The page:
Sanibel Island | Florida

Posted by on November 28, 2005

Sanibel – one of Florida’s premier vacation islands – reached by a three-mile causeway from Fort Myers – seems to have survived this year’s hurricane season fairly well.

Vestiges of the season and last year’s hurricane Charley can still be seen in various places.  But Sanibel is open, working, and best of all is gorgeous and gloriously sunny and warm.

There are many resorts and all sorts of condominiums to rent on Sanibel, as well as a scattering of hotels.  Closely attached to Sanibel, a few miles farther north is the island of Captiva, which has the same topography, and has one very large resort.  That resort, South Seas Plantation, is still closed due to hurricane damage.  I think it will reopen in January, 2006.  Happily, there are no high-rises on these two islands, which keeps them from the sad overcrowding on most of Florida’s beaches.

We just spent a week in Sanibel as the guests of Millbrook friends, and we picked the perfect week, with sun everyday, and temperatures that were coolish in the morning and evening, and hot during late morning and early afternoon.  We had been in the area only once before, in 1989, staying in Captiva, at a cottage colony called “Tween Waters Inn,” in a tiny cottage with a screened porch and a squeaky screen door.  Believe it or not, it’s still there, but a large resort (but only two stories high) has been built up around the brightly painted little cottages, which remain.

The beaches have been the historic draw here, and shelling on the beach has become a huge cottage industry – as well as the butt of all sorts of jokes.  Adorning T-shirts, wall hangings and all sorts of souvenirs are either shells or people with bent heads and shoulders roaming the beaches for shells. (I did my share, it’s catching.)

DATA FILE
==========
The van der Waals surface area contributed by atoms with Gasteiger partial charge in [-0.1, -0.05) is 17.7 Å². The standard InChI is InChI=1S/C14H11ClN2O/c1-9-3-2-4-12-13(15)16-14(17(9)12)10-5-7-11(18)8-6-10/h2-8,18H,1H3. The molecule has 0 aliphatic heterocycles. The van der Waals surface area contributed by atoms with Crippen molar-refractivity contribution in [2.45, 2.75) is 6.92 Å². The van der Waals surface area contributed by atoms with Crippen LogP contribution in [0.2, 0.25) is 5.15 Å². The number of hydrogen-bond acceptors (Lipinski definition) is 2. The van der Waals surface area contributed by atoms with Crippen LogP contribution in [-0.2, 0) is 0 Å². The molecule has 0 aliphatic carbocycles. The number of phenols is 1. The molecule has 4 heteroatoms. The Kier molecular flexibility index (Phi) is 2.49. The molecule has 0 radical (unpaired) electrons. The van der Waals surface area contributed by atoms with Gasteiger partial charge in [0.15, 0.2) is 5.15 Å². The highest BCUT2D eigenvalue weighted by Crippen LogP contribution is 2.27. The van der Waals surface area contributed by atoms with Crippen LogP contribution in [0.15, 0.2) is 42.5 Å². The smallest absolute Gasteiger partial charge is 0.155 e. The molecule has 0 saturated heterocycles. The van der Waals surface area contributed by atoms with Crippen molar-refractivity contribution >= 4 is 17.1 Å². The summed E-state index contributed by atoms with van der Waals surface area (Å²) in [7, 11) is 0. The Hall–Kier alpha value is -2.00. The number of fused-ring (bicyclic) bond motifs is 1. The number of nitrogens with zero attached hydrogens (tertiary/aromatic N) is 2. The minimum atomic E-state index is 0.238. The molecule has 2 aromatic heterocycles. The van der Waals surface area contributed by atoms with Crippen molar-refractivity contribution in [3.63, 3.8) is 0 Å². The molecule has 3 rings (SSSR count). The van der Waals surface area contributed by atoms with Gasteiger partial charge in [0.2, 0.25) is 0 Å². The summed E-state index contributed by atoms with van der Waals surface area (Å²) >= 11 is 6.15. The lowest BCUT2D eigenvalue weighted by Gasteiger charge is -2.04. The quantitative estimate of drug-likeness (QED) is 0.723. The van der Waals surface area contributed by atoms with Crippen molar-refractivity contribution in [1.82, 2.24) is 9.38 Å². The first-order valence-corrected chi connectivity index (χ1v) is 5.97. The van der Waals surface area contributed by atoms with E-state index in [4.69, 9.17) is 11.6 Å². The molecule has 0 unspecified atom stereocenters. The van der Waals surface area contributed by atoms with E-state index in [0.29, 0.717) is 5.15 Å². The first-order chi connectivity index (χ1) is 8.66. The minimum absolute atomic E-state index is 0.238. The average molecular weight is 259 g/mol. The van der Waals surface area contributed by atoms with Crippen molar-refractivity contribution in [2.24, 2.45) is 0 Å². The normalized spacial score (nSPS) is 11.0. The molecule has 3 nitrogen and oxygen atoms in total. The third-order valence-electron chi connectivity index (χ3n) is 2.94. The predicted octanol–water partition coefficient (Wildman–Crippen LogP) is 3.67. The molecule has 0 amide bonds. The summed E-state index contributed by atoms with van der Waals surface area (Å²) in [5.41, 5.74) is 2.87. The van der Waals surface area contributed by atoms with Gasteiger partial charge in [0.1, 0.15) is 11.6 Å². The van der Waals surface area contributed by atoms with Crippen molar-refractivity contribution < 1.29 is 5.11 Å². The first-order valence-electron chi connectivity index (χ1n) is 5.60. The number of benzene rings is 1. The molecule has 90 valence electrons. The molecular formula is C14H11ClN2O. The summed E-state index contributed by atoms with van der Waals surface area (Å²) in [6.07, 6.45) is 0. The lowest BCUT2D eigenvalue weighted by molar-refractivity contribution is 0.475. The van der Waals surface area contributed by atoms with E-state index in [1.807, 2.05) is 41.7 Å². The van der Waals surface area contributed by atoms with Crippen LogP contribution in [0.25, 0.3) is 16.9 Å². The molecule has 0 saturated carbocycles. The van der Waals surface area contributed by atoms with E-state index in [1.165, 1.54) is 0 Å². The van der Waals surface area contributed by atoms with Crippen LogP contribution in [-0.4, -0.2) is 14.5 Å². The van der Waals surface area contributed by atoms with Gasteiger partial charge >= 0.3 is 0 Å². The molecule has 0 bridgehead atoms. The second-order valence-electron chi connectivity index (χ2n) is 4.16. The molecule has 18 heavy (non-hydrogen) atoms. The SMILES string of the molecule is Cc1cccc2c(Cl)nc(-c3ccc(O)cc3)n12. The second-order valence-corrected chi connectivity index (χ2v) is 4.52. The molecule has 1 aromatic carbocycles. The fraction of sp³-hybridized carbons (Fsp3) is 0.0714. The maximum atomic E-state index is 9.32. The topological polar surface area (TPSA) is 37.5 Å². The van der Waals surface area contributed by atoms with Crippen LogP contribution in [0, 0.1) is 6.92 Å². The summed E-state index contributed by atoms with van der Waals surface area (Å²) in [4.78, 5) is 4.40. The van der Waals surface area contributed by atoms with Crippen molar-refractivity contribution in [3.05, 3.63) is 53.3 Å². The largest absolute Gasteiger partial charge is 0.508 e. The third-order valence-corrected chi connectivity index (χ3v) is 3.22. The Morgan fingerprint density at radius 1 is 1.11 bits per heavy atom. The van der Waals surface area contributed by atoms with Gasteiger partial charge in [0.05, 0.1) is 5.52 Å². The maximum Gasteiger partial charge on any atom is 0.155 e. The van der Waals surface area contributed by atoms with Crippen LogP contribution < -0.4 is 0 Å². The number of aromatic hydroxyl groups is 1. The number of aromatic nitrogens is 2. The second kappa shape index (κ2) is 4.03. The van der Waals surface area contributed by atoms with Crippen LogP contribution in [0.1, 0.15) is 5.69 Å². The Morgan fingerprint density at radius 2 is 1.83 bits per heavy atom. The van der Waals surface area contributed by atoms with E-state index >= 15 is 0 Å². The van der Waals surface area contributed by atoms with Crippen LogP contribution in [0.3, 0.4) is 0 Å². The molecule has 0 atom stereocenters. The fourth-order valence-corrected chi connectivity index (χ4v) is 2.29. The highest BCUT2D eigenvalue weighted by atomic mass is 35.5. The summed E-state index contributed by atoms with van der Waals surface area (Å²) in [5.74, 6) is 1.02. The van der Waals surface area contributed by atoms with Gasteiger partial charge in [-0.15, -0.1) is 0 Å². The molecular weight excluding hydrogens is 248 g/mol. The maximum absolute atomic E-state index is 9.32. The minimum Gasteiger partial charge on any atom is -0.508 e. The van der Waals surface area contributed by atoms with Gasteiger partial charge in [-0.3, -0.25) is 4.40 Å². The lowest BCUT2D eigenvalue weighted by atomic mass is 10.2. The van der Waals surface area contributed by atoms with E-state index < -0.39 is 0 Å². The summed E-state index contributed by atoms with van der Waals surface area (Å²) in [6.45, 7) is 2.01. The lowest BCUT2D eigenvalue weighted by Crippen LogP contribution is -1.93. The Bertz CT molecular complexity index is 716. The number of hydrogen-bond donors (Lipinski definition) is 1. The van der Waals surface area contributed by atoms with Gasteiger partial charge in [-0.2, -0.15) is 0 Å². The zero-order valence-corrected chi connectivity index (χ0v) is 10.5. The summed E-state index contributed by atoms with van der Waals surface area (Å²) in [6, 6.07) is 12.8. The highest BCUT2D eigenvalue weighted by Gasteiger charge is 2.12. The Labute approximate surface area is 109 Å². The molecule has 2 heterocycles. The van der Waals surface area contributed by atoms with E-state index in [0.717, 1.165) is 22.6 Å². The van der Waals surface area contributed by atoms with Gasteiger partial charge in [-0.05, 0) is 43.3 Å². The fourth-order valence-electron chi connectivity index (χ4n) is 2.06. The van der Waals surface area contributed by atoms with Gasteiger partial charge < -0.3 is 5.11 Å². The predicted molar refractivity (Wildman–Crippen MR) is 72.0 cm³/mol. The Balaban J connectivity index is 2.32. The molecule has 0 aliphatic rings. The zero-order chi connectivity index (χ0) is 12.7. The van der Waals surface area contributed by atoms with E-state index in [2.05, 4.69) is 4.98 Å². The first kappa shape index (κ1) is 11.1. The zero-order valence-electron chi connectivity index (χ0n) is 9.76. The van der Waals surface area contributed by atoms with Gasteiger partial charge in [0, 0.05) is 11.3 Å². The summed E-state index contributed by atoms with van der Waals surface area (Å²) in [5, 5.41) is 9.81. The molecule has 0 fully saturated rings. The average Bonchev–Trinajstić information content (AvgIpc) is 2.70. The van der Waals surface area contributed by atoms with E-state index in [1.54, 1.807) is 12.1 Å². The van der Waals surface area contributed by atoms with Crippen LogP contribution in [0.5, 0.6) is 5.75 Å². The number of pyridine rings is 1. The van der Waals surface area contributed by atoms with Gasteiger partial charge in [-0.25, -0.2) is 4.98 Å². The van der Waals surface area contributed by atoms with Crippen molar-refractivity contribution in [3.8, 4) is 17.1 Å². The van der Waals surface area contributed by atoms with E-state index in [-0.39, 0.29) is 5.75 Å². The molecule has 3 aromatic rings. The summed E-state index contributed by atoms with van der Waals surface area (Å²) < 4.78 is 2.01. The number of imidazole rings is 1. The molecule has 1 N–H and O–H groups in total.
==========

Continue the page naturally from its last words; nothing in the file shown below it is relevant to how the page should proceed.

One of the draws of this western Florida barrier island is the J.N. “Ding” Darling National Wildlife Refuge.  It was named after a conservation pioneer, who was also a political cartoonist.  Signing his cartoons “Ding,” he earned two Pulitzer prizes and the undying thanks of all who visit this island.  At least he has earned the thanks of those of us who realize how fragile our coastline ecosystems are.  More than one-third of Sanibel is in the wildlife refuge.  A visit there is more than worthwhile.  We got up early one morning and drove, or rather crawled, through 6 miles of the refuge, getting out to walk as many times as we thought we saw some bird or wild life.  It was a great pleasure to spot egrets of all sorts, cormorants, little blue herons, two or three baby raccoons, and my very favorite: the roseate spoonbills, with their gorgeous bright pink under wings.  The very first bird we saw turned out to be a wood stork, which we found out after we got back and looked at the bird book we’d forgotten.  It is possible to walk or bike through the area, and there is much more bird life at other times of the year.  Watch out for alligators.